Larger commercial trucks and buses need more space when turning. These vehicles will swing wide, or they may even begin a turn from a middle lane as opposed to the lane closest to the direction they want to turn. If you see a larger commercial truck with its turn signal on, never try to get in between them and the direction they wish to turn. In particular, do not get in between the vehicle and a curb or any obstacle on the side of the road. This could lead to a significant accident, particularly if your vehicle gets crushed in between the truck and a curb or another obstacle.

Pass Large Trucks Safely

If you have to pass a larger commercial truck, you should do so on the left and carefully. Drivers should use their turn signal, change to the lane to the left of the truck, and use a reasonable speed to get ahead of the truck. Drivers are encouraged not to change lanes right in front of the truck as soon as they pass, but rather, they should wait until they get a decent distance in front of the truck before engaging their turn signal and changing back into their desired lane.

Keep Your High Beams Off

Most drivers generally know to keep their high beams off when there is oncoming traffic. Additionally, drivers should not have their high beams on if there is a vehicle right in front of them, as these high beams can blind drivers in other types of traditional vehicles.

It is important to understand that high beams can also affect commercial truck drivers. Even though these drivers sit higher off of the roadway, their mirrors are still positioned in such a way that they can see other vehicles around them. If you have on your high beams, this can significantly affect a truck driver’s ability to see. If you are operating behind or beside a larger truck, or if you see a larger commercial truck coming at you from another direction, we encourage you to turn off your high beams, just as you would with other vehicles.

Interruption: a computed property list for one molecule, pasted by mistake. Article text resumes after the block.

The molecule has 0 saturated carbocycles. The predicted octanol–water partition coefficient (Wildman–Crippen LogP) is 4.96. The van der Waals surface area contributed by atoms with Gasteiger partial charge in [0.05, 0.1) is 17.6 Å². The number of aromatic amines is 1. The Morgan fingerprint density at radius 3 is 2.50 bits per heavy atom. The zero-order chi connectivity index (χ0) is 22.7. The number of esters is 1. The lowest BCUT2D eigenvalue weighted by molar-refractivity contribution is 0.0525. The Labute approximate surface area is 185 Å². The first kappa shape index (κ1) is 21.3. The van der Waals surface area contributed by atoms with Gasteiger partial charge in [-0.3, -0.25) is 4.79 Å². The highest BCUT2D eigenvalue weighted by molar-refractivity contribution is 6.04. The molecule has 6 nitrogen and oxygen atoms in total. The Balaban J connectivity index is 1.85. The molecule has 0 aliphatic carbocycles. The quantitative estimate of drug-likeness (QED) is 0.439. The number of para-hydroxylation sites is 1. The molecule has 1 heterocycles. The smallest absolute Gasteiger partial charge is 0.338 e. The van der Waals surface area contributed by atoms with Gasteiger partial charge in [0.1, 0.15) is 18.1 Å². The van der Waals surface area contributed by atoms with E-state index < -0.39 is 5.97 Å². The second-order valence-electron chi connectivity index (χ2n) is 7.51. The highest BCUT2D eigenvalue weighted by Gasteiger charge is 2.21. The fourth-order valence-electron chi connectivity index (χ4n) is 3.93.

Don’t Get Distracted

Operating while distracted is incredibly dangerous. Information presented by the Centers for Disease Control and Prevention (CDC) shows that distracted driving can occur when a person takes their eyes off the road, hands off the wheel, or mind off of driving. There are various types of distracted driving behaviors that can significantly affect roadway safety, including talking or texting on the phone, adjusting a stereo or climate controls, talking to others in the car, reaching for objects in other seats, eating or drinking, applying makeup, and more.

To say it is important to avoid distracted driving is an understatement. This is particularly true when there are larger commercial vehicles in the vicinity. We encourage every driver on the roadway to minimize all distractions when they operate around larger trucks in Tennessee.

Large Truck Accident Data

During the most recent reporting year in Tennessee, there were more than 12,000 accidents involving large trucks. The data shows that approximately one out of every 14 motor vehicle collisions in Tennessee during that reporting year involved a larger commercial vehicle. Unfortunately, one out of every six traffic collision fatalities that year involved a larger truck.

If you or a loved one has been involved in a truck accident, our Nashville truck accident lawyers can help.